FIG. 12 details the operational step of deriving a context shown in FIG. 11;

FIG. 13 further details the operational step of removing a multilateral device shown in FIGS. 10 and 11;

FIG. 14 shows the graphical user interface shown in FIG. 7 configured according to the present invention, including two portions each having a context;

FIG. 15 shows the graphical user interface shown in FIG. 14 configured according to the present invention, including two portions each having a different context;

FIG. 16 shows the graphical user interface shown in FIG. 15 configured according to an alternative embodiment of the present invention.

WRITTEN DESCRIPTION OF THE BEST MODE FOR CARRYING OUT THE INVENTION

FIG. 1

A computer editing system, including a computer system video display unit and a high-resolution monitor, is shown in FIG. 1.

In the system shown in FIG. 1, instructions are executed upon a graphics workstation operated by an artist 100, the architecture and components of which depends upon the level of processing required and the size of images being considered. Examples of graphics-based processing systems that may be used for very-high-resolution work include an ONYX II manufactured by Silicon Graphics Inc, or a multiprocessor workstation 101 manufactured by IBM Inc. The processing system 101 receives instructions from an artist by means of a stylus 102 applied to a touch tablet 103, in response to visual information received by means of a visual display unit 104. The visual display unit 104 displays images, menus and a cursor and movement of said cursor is controlled in response to manual operation of a stylus 102 upon a touch table 103. Keyboard 105 is of a standard alpha numeric layout and includes a spacebar 106. Manual operation of the spacebar 106 provides a first input command in a preferred embodiment resulting in a multilateral device being displayed at the cursor position, wherein said multilateral device identifies a function type at each of its sections, each having an associated displayable menu. Reference may be made to British co-pending application No. 02 16 824.3 for a definition of said multilateral device, the teachings of which are incorporated herein for reference.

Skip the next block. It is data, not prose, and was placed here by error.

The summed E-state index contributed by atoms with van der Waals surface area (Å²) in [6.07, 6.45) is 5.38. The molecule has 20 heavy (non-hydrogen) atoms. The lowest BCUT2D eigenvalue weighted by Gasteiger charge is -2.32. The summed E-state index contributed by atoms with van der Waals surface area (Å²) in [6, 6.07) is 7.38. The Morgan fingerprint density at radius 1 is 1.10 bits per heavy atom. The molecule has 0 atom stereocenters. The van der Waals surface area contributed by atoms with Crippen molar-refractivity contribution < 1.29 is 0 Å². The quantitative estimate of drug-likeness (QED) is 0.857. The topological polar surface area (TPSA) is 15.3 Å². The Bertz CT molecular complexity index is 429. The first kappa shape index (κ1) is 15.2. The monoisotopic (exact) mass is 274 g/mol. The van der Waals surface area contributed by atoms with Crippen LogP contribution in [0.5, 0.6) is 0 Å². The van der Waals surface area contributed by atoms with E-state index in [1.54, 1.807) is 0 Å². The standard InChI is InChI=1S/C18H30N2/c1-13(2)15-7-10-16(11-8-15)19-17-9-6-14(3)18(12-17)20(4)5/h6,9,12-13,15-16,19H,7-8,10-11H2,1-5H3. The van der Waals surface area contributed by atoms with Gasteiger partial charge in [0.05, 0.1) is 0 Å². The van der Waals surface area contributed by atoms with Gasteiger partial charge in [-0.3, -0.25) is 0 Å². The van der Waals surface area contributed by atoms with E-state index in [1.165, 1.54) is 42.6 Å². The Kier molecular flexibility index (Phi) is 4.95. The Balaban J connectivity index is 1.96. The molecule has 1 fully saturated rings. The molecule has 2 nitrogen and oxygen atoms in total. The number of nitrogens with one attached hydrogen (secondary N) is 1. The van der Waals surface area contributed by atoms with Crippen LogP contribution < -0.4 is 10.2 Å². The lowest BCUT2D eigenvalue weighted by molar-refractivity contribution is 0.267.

In response to a second input command, preferably received from the stylus 102, the cursor is moved over one of the edges of the displayed multilateral device. Thereafter, having moved the cursor over an edge of the multilateral device, the aforesaid menu associated with the edge over which the cursor has been moved is displayed. In this way, a user is given rapid access to a menu of interest without said menu being continually displayed over the working area of the VDU 104.